Three thirty in the morning.
The weather yesterday was cloudy. I didn’t pay much attention to it; stayed indoors all day, scribbling notes in my journal. It’s odd to think of how utterly responsible we are for the biosphere and the cycles of the weather. We believe we’re doing good just by working to earn a living, yet the economy is not everything. It’s a small, artificial part of a much bigger whole. “All the busy little creatures chasing out their destinies / Living in their pools they soon forget about the sea.” …I don’t remember what dreams I had before I got out of bed, but they were set in my own street.
Eight o’clock. It is foggy at the tree line. Heather had on a T-shirt with the logo “Ghost of Gatsby,” a local rock band that plays originals. She said they were pretty good. I stood deliberating in front of the freezer, looking at the peppermint candy ice cream, and finally decided a negative. Instead I got a mango tea Snapple, plus a reuben sandwich and some cottage cheese. Through Kat’s front window I could see the backs of three heads that were fixed on the giant tv screen as I ambled by on Fremont Avenue. Karen’s salon front sported a homemade sign: “Nail technician needed.” Jessica has been gone for a week or two now, left to be with her family. Kim still works there, I think, but she doesn’t do nails. Something about the salon gives me an impression of any book you like by Charles Dickens. Probably I should stick my head in the door and say hi someday soon, and forgive Karen’s rightwing politics. I might be just in time for “A Christmas Carol.”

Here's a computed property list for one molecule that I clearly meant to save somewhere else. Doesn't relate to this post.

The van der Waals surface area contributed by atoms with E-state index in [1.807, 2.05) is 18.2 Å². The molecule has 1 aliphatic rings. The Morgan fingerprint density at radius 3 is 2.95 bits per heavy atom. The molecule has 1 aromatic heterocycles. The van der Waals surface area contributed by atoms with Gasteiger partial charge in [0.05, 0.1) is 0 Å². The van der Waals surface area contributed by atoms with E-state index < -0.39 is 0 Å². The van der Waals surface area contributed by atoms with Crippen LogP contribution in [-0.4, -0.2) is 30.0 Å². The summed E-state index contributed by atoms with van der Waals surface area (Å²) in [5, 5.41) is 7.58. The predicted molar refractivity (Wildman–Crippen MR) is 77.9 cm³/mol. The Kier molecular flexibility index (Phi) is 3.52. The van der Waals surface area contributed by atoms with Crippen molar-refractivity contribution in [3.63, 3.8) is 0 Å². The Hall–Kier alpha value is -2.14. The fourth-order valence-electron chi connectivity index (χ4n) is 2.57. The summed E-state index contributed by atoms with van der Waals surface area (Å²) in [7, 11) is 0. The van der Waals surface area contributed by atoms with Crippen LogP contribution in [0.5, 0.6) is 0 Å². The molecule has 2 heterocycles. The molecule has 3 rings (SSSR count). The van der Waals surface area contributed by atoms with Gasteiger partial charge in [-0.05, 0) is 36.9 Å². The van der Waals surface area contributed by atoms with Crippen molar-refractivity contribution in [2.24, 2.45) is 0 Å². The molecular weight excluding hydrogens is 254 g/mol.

I suppose I’ll be in limbo for a long time, in the cracks between nothingness and being. I’m not sure of the motive for my intellectual quest, especially when the old canon of classics has been dismantled, dropped entirely, leaving nothing to replace it. In my head I hear archaic music from the forties, the era of big swing bands. One time thirty years ago, as I was passing by Gerlinger Hall on the sidewalk up on Campus in the evening, I heard the sounds of swing music through the windows of the second floor, and I knew that people were dancing to visions of the past. I felt half inclined to go inside and check it out, but I was very shy in my early twenties and continued on my way home. The University was such a cool place to be, yet ever since the illness I’ve felt exiled from what was so dear to me. I was seeing a psychologist who assumed I was “normal” but at the end of that year I passed into the hands of psychiatry, after which nothing was the same. My deepest resentments went to the English department for the terrible snobbery of faculty and staff, an attitude that alienated me from school forever. And now my reality is the psychiatric rehabilitation place and the church, these refuges for freaks and geeks. I found my way there by instinct since I fired my shrink, whose insults I wouldn’t tolerate anymore. The world can be a mean place. And really there’s no excuse for people to act that way, except to say that it is done, it is precedent from time out of mind. Thus it’s no wonder that I shrank from Mean Street and sought a softer way of treating each other. When life sucks, it really sucks, so it’s such a gift sometimes to go where Dickens is still observed.